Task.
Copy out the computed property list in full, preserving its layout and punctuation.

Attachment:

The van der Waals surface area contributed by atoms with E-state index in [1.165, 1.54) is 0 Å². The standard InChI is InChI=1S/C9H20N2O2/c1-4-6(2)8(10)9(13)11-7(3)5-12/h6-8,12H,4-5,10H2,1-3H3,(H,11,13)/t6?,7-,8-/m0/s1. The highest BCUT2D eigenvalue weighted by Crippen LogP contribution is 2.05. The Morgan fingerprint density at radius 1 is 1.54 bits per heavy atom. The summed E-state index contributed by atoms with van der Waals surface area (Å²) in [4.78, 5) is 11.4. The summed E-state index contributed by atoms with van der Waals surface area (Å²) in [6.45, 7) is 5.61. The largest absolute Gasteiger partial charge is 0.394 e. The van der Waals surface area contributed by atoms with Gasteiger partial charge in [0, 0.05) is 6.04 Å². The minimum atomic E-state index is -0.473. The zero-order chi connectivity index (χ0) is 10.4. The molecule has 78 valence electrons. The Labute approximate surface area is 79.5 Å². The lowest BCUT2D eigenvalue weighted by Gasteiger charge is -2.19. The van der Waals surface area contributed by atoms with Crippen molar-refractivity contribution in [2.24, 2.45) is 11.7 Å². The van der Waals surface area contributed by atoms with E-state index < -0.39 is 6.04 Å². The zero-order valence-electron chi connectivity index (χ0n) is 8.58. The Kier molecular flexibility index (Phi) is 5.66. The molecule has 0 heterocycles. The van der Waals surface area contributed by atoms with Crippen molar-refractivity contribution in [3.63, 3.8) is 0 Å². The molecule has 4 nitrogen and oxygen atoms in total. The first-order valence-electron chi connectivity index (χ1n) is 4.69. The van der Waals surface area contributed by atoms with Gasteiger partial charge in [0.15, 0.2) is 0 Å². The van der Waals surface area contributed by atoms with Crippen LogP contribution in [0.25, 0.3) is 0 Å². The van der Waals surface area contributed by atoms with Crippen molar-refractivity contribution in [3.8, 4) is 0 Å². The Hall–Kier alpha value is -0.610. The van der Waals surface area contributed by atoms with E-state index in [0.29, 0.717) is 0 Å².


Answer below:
The van der Waals surface area contributed by atoms with E-state index in [1.165, 1.54) is 0 Å². The standard InChI is InChI=1S/C9H20N2O2/c1-4-6(2)8(10)9(13)11-7(3)5-12/h6-8,12H,4-5,10H2,1-3H3,(H,11,13)/t6?,7-,8-/m0/s1. The highest BCUT2D eigenvalue weighted by Crippen LogP contribution is 2.05. The Morgan fingerprint density at radius 1 is 1.54 bits per heavy atom. The summed E-state index contributed by atoms with van der Waals surface area (Å²) in [4.78, 5) is 11.4. The summed E-state index contributed by atoms with van der Waals surface area (Å²) in [6.45, 7) is 5.61. The largest absolute Gasteiger partial charge is 0.394 e. The van der Waals surface area contributed by atoms with Gasteiger partial charge in [0, 0.05) is 6.04 Å². The minimum atomic E-state index is -0.473. The zero-order chi connectivity index (χ0) is 10.4. The molecule has 78 valence electrons. The Labute approximate surface area is 79.5 Å². The lowest BCUT2D eigenvalue weighted by Gasteiger charge is -2.19. The van der Waals surface area contributed by atoms with Crippen molar-refractivity contribution in [2.24, 2.45) is 11.7 Å². The van der Waals surface area contributed by atoms with E-state index < -0.39 is 6.04 Å². The zero-order valence-electron chi connectivity index (χ0n) is 8.58. The Kier molecular flexibility index (Phi) is 5.66. The molecule has 0 heterocycles. The van der Waals surface area contributed by atoms with Crippen molar-refractivity contribution in [3.63, 3.8) is 0 Å². The molecule has 4 nitrogen and oxygen atoms in total. The first-order valence-electron chi connectivity index (χ1n) is 4.69. The van der Waals surface area contributed by atoms with Gasteiger partial charge in [0.15, 0.2) is 0 Å². The van der Waals surface area contributed by atoms with Crippen LogP contribution in [0.25, 0.3) is 0 Å². The van der Waals surface area contributed by atoms with Crippen molar-refractivity contribution in [3.8, 4) is 0 Å². The Hall–Kier alpha value is -0.610. The van der Waals surface area contributed by atoms with E-state index in [0.29, 0.717) is 0 Å².